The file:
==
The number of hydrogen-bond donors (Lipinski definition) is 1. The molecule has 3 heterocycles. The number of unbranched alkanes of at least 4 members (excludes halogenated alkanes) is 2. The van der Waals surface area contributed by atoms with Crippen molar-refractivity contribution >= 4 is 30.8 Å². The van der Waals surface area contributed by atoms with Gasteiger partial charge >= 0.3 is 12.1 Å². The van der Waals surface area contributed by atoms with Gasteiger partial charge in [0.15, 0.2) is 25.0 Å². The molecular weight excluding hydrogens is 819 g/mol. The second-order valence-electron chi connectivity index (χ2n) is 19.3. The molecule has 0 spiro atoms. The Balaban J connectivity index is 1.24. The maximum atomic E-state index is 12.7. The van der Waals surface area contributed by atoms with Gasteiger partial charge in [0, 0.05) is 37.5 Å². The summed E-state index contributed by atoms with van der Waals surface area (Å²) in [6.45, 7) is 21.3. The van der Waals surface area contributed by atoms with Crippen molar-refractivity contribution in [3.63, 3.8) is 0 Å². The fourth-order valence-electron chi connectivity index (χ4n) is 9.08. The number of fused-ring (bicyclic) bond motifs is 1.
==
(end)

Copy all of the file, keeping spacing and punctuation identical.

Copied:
The number of hydrogen-bond donors (Lipinski definition) is 1. The molecule has 3 heterocycles. The number of unbranched alkanes of at least 4 members (excludes halogenated alkanes) is 2. The van der Waals surface area contributed by atoms with Crippen molar-refractivity contribution >= 4 is 30.8 Å². The van der Waals surface area contributed by atoms with Gasteiger partial charge >= 0.3 is 12.1 Å². The van der Waals surface area contributed by atoms with Gasteiger partial charge in [0.15, 0.2) is 25.0 Å². The molecular weight excluding hydrogens is 819 g/mol. The second-order valence-electron chi connectivity index (χ2n) is 19.3. The molecule has 0 spiro atoms. The Balaban J connectivity index is 1.24. The maximum atomic E-state index is 12.7. The van der Waals surface area contributed by atoms with Gasteiger partial charge in [0, 0.05) is 37.5 Å². The summed E-state index contributed by atoms with van der Waals surface area (Å²) in [6.45, 7) is 21.3. The van der Waals surface area contributed by atoms with Crippen molar-refractivity contribution in [3.63, 3.8) is 0 Å². The fourth-order valence-electron chi connectivity index (χ4n) is 9.08. The number of fused-ring (bicyclic) bond motifs is 1.